This includes readings and music inspired by the poet, including a performance of Dall’Alba al Tramonto for baritone and piano, written by Barga resident Michael Stimpson and first toured in Italy and the UK in 2006.
The concert also includes the world première of a new work by Michael dedicated to ‘il Comune di Barga’, a setting for soprano and piano of Pascoli’s renowned poem, L’Ora di Barga.
Music for classical guitar, and of Giocomo Puccini complete this unique concert (admission free).
Performers : Enrico Nenci (tenor) | Sally Li (soprano) | Massimo Grigo (reader) | Giacomo Brunini (guitar) | Massimo Salotti (piano)
L’Ora di Barga (world première)
Giovanni Pascoli is so closely linked with Barga that in this 100th anniversary year of his death, it seems most appropriate to set the words of this important poem. And so I have chosen soprano and piano to be the vehicle, acting as a compliment to the baritone and piano setting of Dall’Alba al Tramonto that I made some years ago.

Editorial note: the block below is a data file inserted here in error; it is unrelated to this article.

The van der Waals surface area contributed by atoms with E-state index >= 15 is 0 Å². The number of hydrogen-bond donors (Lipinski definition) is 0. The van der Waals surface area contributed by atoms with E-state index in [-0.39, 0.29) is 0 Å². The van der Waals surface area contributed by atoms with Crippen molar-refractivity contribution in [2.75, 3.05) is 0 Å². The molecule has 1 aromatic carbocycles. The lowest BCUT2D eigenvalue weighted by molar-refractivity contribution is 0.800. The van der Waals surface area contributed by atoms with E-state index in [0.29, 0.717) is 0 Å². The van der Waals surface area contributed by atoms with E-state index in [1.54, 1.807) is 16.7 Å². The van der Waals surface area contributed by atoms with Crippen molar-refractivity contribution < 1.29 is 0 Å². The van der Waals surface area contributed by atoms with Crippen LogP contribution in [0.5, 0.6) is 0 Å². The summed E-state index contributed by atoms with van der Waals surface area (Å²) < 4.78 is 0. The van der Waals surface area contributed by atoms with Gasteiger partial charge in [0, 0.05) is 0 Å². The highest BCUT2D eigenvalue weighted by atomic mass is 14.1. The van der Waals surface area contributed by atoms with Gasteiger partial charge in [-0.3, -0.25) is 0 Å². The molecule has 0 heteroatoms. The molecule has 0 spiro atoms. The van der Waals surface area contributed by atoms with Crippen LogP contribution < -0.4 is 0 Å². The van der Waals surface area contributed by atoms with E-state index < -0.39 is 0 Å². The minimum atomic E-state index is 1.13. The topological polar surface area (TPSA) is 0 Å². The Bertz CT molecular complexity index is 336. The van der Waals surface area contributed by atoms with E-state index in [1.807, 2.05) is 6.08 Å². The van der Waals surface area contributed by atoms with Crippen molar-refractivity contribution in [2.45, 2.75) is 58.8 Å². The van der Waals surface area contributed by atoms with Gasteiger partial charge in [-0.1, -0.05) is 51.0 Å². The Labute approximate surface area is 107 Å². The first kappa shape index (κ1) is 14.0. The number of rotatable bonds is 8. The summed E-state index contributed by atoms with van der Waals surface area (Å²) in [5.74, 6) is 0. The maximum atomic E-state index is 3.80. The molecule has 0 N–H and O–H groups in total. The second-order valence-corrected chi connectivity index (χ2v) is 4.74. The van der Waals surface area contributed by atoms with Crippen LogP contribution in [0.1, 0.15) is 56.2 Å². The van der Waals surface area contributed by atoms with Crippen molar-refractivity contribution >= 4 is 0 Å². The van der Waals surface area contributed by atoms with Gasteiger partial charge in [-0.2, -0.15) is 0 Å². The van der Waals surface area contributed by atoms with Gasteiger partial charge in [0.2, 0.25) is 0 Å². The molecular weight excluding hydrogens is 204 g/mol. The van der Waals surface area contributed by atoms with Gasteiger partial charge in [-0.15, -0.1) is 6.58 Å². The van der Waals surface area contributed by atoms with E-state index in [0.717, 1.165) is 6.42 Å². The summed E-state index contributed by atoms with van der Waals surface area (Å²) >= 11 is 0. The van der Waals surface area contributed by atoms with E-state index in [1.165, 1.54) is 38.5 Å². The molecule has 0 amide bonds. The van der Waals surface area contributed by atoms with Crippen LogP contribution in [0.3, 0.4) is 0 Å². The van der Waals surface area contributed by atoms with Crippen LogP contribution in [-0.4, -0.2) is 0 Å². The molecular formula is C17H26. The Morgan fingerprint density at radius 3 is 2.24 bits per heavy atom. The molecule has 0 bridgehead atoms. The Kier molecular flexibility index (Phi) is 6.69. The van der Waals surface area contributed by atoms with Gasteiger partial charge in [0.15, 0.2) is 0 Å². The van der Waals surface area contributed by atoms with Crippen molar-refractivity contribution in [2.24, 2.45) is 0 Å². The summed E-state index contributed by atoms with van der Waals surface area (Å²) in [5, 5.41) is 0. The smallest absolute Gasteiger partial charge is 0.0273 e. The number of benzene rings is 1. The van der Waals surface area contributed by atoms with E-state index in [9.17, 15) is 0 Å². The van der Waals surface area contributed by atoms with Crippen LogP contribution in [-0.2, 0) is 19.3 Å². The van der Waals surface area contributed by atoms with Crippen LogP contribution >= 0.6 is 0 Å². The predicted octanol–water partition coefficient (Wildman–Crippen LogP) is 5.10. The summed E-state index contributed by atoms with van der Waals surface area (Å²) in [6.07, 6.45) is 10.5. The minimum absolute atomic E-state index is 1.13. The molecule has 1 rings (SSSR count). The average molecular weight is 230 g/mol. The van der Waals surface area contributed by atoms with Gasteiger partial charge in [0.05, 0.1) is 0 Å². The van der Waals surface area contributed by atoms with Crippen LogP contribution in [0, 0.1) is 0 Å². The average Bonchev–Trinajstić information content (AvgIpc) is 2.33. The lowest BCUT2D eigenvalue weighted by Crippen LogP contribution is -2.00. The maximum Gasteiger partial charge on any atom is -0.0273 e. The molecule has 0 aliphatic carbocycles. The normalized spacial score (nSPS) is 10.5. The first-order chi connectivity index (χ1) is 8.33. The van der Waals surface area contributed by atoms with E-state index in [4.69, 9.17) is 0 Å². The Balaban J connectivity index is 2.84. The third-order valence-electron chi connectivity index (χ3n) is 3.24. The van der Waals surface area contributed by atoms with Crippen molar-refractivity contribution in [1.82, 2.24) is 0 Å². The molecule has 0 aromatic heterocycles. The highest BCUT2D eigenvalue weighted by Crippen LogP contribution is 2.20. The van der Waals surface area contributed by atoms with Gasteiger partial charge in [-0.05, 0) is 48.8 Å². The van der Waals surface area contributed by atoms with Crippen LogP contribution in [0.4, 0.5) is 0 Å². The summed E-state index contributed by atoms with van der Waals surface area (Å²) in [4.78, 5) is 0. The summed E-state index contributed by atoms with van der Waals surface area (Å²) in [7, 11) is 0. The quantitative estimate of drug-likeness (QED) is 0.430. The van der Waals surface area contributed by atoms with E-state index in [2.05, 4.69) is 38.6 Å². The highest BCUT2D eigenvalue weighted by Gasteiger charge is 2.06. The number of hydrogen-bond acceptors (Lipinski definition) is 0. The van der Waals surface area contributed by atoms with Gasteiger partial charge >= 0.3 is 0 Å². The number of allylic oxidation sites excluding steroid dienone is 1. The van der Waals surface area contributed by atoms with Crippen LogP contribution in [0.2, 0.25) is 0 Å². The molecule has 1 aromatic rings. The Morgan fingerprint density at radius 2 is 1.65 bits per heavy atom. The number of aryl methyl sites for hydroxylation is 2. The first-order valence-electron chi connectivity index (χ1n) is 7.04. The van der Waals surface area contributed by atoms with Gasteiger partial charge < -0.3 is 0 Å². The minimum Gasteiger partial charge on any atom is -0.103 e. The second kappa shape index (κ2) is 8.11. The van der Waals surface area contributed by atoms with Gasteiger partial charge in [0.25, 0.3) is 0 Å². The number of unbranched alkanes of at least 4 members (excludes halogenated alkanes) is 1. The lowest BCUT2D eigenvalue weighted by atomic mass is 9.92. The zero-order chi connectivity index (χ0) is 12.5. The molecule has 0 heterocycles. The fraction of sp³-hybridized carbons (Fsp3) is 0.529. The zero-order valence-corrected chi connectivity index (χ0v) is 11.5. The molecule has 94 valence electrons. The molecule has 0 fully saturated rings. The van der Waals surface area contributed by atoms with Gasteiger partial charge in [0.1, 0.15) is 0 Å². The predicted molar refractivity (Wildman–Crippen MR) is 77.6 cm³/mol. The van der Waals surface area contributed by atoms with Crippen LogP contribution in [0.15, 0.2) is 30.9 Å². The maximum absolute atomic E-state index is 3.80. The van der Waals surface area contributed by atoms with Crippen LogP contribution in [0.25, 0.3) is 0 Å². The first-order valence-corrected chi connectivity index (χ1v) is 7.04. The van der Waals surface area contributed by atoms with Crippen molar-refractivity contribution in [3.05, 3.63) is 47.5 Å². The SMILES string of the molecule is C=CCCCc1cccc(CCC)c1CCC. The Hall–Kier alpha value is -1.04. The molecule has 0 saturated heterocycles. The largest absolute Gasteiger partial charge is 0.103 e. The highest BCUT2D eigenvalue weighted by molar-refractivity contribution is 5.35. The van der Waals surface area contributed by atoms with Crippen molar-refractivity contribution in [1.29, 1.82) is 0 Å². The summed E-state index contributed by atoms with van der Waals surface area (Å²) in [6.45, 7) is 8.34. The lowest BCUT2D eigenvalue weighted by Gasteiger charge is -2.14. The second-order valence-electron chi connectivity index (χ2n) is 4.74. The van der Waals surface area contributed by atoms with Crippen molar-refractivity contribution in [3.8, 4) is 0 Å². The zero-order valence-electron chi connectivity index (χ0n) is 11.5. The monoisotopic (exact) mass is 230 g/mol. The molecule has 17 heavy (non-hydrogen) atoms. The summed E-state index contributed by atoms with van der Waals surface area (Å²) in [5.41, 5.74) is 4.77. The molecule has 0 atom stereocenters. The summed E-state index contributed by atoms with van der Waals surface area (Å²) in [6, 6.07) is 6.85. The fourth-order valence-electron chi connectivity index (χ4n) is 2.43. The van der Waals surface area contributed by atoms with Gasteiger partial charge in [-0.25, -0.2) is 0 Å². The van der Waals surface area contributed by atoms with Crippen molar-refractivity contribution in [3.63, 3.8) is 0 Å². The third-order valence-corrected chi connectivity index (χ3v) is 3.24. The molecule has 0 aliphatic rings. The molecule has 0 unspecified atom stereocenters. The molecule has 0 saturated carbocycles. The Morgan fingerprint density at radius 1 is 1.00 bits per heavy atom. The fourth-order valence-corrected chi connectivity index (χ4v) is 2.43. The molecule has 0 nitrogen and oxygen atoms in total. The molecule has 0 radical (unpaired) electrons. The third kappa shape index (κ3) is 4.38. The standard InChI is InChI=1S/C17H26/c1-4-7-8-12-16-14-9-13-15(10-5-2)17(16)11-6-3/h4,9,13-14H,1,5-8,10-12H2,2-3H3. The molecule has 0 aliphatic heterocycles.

What attracted me to the latter was that it encapsulated so many aspects of Pascoli’s life, loves, and experiences. But L’Ora di Barga is so interesting because while containing these elements they are much more subtle and hidden. Added to this are my own reflections of Barga, and the result is a piece that is a blend of the two.
Naturally in such a setting it is impossible to ignore the importance and influence of the bells of the Duomo of Barga, and as with Dall’Alba al Tramonto they appear throughout the piece – sometimes from afar (as they would be heard from Pascoli’s house), and sometimes closer and more dramatic; their variation of character is considerable both in this piece and in reality.
Equally as prominent as the bells is the line ‘È l’ora; È tardi’. This has given a clue to the musical shape of this work. I have given the phrase different interpretations, not least as a phrase of great drama, something reflecting the closure of life as much as simply hearing the bells. But gradually this piece transforms, from the more nervous and dissonant at the beginning of the piece to the warmth that both Pascoli and Barga has in abundance. – Michael Stimpson
Click below to hear Michael Stimpson talking this afternoon about the world première of his compostion L’ora di Barga
(c) RIPRODUZIONE RISERVATA